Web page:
Long after the bodies were buried, Kurdish officials and ordinary citizens continue to pay their respects, praying at the mosque in a national act of mourning and visiting the wreckage of the party offices.
Many saw Sunday's suicide attacks, which left at least 67 dead, as another atrocity for a people who have experienced more than their fair share.
The suicide bombers blew themselves up at the meeting halls of the two main Kurdish movements - the Kurdish Democratic Party (KDP), and the Patriotic Union of Kurdistan (PUK).
They struck as visitors crowded the offices to extend greetings to senior officials for the Muslim holiday of Eid al-Adha.
On Monday, the smell of blood hung thick in the air over the silent ruins.
Guards covered their noses with jackets and handkerchiefs, stepping over blood smears on the floor; there were stains, also, on the overturned sofas and on the mangled ceiling fans.
The attacks dealt a blow to the Kurdish community
In the midst of the debris lay eerie reminders of the celebration the bombers interrupted - candies and plastic flowers.
"I've never seen anything like it, it looked like a slaughter house," said one guard.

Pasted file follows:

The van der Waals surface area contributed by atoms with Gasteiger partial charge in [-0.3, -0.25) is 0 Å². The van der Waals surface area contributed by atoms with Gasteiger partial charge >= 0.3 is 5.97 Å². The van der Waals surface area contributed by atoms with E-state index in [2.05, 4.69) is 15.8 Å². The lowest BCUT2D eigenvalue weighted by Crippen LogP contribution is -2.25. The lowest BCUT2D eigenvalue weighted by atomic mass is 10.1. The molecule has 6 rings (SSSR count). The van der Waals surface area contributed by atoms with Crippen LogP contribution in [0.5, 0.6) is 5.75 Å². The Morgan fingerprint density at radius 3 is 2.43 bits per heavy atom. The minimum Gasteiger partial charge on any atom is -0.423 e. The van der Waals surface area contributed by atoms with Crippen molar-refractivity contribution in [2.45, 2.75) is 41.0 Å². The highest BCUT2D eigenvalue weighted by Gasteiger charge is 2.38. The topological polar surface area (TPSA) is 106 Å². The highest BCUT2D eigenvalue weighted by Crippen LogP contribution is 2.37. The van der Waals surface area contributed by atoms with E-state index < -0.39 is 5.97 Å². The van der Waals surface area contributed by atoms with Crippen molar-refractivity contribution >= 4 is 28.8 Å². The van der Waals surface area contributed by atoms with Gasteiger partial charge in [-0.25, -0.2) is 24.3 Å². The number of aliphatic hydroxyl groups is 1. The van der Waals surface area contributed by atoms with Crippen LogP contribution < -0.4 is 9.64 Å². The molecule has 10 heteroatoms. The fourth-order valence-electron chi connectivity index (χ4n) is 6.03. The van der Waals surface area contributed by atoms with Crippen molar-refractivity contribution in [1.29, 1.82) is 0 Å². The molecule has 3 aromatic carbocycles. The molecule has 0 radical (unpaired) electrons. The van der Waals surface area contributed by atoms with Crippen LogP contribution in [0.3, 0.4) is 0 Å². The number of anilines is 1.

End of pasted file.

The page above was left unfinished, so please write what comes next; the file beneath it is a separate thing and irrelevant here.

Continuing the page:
"Until now, the bombs in Iraq have come in cars, not on people. We checked the cars but were told not to check the people because of the holiday."
After the shock, the meaning of the attacks began to sink in.
First, the political loss: mourners said some of those killed were veterans of the struggle against Saddam Hussein and leaders in establishing the Kurdish autonomy in northern Iraq.
Then, the lessons. "I hope this will be a strong message to [the KDP and the PUK] to unite the administration," said Mahmoud Othman, a Kurdish member of the Iraqi Governing Council.
"We don't need two administrations in Kurdistan, we need one. They should co-operate more. They should know enemies are targeting both of them at the same time, so I hope that they will get the lesson."
Drive for independence
Mr Othman said the Kurds were probably attacked because they are close and powerful allies of the occupation forces - the resistance has been striking those it views as collaborators.
He also insisted that a future Iraq must contain international and constitutional guarantees to protect the Kurds' rights as citizens and as a nation.
Others, though, questioned whether they wanted to be part of the new Iraq at all.
The suicide bombings reminded them of how much the Kurds have suffered at the hands of Arabs and other regional powers.
"These attacks not only strengthen our demands for independence, they force us to make it a reality," said one resident of Irbil.
"They show there can be no unity with Iraqi Arabs or any other ethnicity in Iraq."